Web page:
“What emerges is an absolutely striking difference,” Storper said. “In the Bay Area it’s highly networked. They are all networked and talking to each other because they are all on each other’s boards of directors.” Not so for Los Angeles. “You look at L.A. and that’s not the case,” he said. “It’s a bunch of separate communities.”

In addition to industry, scientists and university-based researchers are more networked in the northern part of the state, said Storper, citing a seven times more per capita tendency for a university-based researcher to start a firm or to patent something that becomes commercialized in the Bay Area.

“And it’s not because our universities aren’t as good,” he said. “It’s because theirs are more connected than ours.”

For Storper, the core issue is whether we can “rebuild and change the way we do things and in particular rebuild our human connectivity” in order to be innovative and move forward in the new economy.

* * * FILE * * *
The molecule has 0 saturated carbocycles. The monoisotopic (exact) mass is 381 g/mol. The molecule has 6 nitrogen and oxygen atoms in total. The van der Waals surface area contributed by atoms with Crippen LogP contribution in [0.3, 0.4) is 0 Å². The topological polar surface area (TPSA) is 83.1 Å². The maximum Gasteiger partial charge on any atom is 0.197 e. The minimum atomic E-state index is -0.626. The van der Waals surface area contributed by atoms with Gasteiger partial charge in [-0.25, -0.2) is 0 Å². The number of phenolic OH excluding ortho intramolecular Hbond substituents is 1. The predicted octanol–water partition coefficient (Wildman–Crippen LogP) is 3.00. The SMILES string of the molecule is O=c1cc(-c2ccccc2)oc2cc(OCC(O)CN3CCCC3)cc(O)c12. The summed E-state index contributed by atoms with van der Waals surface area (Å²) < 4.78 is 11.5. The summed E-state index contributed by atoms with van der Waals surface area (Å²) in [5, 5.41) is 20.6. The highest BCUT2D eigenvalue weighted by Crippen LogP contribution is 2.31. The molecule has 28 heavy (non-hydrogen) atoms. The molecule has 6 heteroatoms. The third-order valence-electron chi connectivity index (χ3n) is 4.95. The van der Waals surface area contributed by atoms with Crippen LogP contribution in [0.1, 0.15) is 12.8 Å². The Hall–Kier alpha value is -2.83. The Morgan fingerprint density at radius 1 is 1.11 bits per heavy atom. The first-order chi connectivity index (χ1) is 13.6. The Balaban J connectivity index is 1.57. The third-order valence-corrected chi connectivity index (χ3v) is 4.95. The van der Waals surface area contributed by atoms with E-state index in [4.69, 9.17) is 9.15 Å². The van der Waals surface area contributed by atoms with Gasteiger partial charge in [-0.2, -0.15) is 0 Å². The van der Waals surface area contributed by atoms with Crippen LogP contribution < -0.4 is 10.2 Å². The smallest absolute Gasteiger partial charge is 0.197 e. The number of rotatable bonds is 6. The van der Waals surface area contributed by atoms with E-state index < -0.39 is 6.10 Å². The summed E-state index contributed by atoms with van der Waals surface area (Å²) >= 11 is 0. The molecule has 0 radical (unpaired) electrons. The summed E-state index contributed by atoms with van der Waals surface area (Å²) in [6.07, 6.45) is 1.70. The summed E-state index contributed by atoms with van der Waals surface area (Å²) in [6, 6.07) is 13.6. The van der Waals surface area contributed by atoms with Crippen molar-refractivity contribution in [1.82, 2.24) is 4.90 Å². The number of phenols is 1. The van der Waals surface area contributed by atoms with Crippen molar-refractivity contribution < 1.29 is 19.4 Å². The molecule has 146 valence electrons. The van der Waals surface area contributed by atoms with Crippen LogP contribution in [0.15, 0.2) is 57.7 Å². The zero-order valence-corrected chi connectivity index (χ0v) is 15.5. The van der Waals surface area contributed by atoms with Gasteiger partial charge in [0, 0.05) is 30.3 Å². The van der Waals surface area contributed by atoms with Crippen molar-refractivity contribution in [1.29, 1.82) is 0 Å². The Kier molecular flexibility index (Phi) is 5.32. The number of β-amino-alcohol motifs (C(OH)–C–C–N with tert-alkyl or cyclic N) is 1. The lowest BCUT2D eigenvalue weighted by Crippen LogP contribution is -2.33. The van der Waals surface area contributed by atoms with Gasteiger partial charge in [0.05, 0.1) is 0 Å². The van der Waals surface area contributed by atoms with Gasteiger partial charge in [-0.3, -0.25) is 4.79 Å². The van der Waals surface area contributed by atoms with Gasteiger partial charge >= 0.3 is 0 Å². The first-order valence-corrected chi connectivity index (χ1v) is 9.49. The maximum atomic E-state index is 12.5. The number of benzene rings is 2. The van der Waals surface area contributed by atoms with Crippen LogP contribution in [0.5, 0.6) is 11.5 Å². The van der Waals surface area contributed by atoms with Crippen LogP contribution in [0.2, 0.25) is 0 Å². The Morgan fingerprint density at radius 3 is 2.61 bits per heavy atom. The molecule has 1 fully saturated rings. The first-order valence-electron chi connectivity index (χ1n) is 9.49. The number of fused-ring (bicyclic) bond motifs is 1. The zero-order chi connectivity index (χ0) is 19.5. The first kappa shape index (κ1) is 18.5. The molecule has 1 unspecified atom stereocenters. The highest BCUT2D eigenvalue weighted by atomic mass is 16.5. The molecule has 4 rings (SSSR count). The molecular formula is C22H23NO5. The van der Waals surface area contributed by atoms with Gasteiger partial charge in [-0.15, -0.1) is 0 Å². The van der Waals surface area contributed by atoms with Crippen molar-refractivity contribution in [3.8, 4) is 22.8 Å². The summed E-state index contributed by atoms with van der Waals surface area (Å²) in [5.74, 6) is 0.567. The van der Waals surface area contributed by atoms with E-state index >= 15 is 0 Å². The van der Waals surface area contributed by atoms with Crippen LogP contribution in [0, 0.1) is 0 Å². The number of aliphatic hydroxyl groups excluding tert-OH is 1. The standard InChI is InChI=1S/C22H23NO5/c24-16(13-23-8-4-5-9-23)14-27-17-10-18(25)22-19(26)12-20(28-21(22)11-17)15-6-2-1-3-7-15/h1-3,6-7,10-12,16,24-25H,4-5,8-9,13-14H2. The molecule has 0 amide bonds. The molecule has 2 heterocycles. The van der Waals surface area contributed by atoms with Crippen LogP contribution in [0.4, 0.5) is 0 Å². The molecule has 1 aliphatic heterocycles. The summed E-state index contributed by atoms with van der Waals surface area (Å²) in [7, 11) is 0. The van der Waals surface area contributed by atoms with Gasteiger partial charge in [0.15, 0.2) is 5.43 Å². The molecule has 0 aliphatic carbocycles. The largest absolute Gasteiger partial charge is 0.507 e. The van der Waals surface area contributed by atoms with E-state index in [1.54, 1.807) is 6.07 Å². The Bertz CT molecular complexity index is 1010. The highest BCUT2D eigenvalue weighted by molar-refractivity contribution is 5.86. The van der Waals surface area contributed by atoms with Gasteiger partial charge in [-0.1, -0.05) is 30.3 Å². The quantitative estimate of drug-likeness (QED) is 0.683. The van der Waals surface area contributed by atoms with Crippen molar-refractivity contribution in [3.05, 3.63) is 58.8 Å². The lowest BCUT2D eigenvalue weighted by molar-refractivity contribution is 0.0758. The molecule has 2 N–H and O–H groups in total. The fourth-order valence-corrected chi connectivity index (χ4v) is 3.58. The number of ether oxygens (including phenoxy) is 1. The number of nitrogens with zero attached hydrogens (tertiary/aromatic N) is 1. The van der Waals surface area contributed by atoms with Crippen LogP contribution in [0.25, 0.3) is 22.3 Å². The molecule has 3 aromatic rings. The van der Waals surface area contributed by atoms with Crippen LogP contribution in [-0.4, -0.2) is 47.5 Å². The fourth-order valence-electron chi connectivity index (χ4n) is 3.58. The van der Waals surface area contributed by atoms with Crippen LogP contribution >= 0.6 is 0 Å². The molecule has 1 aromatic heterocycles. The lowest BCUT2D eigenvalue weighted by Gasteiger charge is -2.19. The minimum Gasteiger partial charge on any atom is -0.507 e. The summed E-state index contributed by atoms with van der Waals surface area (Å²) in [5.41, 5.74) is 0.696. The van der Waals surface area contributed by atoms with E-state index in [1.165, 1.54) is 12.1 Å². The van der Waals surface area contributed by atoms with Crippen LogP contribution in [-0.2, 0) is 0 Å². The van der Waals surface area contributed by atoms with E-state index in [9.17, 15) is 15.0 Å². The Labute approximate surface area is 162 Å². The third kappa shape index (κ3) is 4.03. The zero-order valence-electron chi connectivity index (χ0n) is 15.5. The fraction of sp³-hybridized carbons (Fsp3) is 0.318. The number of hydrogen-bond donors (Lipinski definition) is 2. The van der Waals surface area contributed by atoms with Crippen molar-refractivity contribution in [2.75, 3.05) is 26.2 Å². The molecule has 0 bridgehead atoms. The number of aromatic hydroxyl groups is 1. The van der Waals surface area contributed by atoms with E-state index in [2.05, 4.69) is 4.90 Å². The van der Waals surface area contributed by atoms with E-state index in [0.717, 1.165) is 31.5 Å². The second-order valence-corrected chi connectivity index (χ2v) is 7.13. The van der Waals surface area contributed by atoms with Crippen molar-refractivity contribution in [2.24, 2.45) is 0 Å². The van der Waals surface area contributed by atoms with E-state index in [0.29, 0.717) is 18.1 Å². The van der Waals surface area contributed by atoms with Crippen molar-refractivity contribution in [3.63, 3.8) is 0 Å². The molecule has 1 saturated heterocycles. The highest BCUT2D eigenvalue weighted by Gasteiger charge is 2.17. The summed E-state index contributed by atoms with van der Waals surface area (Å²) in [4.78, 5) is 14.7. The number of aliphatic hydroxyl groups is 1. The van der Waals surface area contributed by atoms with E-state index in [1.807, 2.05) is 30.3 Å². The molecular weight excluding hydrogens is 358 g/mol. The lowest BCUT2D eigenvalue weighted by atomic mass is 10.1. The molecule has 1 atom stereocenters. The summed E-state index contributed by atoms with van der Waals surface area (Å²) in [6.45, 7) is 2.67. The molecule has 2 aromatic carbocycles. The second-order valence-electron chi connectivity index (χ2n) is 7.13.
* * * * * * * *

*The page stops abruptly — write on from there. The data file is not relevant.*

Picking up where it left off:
An Eyewitness

“I think that Michael’s book is one of the most important pieces of literature I’ve read on Los Angeles in an awful long time,” said Yarosklavsky, former Los Angeles councilman and five-term county supervisor, who spoke following Storper’s economic overview. “What it did was hold up a mirror to us those of us in public life, the private sector, stakeholders in the community. It said, ‘Here’s what’s been happening in the last 40 years.’”

Yaroslavsky, who was born and raised in Los Angeles and who has lived a public life as a civic leader, offered his observations.

“There are a lot of factors in why this happened. I think public investment is a huge piece of this puzzle,” said Yaroslavsky, who currently serves as director of the Los Angeles Initiative based at UCLA Luskin.

Investment in transportation is a prime example, according to Yaroslavsky. “Starting 1970 the BART system was under way,” he said. “By the time we cut the ribbon on the first 4.4 miles of the subway in Los Angeles, it was 1993.”